Not only does Zizek's vacillating balancing act between Marxism and psychoanalysis provoke a degree of uncertainty in readers about how to interpret his own theoretical approach (given that it consists, in part, of a fusion of Marx and Lacan), but, additionally, another major theoretical conflict rears its head in On Belief: the antagonism between transcendentalist and historicist approaches to theoretical problems. In his 1993 book Tarrying with the Negative: Kant, Hegel, and the Critique of Ideology, Zizek announces his intention to rescue Lacan from the clutches of post-modernists and post-structuralists, to install his work in its proper position in relation to the history of ideas: Lacan is to be viewed as a transcendental philosopher, proposing a "critique of pure desire" centered on the invariant role of objet petit a. More recently, in the 1999 text The Ticklish Subject and the 2000 Contingency, Hegemony, Universality anthology (a three-way exchange between Judith Butler, Ernesto Laclau, and Zizek), Zizek continues to defend the legitimacy of the transcendental stance, despite it having fallen out of fashion with the majority of practitioners of contemporary continental philosophy (who, under the influence of Heidegger, Foucault, Derrida, and others, reject Descartes, Kant, Hegel, and similar modern "logocentrists" as outmoded). He indicts a historicism unsupplemented by a prior delineation of relevant trans/non-historical "conditions of possibility" participating in the interpretation of given historical phenomena as intellectually bankrupt.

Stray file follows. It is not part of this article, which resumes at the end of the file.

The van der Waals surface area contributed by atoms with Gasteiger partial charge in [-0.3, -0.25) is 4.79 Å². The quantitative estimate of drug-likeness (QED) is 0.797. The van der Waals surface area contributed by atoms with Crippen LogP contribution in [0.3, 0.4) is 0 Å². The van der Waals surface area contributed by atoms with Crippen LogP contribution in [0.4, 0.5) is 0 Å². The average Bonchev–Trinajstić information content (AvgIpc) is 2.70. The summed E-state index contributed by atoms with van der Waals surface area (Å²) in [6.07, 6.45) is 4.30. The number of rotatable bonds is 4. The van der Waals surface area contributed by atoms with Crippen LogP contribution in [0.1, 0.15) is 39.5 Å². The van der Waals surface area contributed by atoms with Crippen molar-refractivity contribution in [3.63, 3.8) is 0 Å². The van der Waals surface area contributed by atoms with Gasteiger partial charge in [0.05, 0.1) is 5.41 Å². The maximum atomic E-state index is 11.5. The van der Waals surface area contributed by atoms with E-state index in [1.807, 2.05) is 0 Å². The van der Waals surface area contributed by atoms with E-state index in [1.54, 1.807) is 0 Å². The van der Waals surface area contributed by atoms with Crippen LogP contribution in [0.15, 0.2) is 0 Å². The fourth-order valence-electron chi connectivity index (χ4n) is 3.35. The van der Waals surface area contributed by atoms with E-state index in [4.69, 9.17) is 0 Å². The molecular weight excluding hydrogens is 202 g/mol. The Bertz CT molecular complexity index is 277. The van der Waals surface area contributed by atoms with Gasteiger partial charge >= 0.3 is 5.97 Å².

As Lacan himself, in the unpublished thirteenth seminar (The Object of Psychoanalysis, 1965-1966), says, "historical things are not historical simply because an accident happened, they are historical because it was necessary for a certain shape, a certain configuration, to come to light" (session of June 15th, 1966). From a Lacanian perspective, a transcendental investigation into those aspects of the structure of subjectivity necessitating a certain pattern to emerge in the unfolding of otherwise contingent, empirical circumstances (an investigation conducted, at specific levels, by psychoanalytic metapsychology) has explanatory precedence over any historicist analysis of these same facts. At various points in On Belief, Zizek has indirect recourse to this general dimension of Lacanian theory, speaking of "the 'transcendental illusion of desire'" (pg. 68) and "the internal, inherent obstacle constitutive of desire as such" (pg. 76). And yet, perplexingly, in both his recent writings as well as public lectures, Zizek sometimes violently repudiates the transcendental reading of Lacan. In a presentation delivered in New York in March of 2001 (this paper appears as part of the second chapter in Of Belief), he sets about attacking one of the principle proponents of this brand of Lacanian theory (Bernard Baas, who elucidates various connections between Kant and Lacan in his 1992 Le désir pur and his 1998 De la chose à l'objet). He also goes on to suggest that the shifting evolution of Lacan's conceptual edifice should be understood against the background of broader social, economic, and political currents in post-war France (he draws a series of parallels between crucial turning points in Lacan's intellectual development and chronologically isomorphic changes in French public life).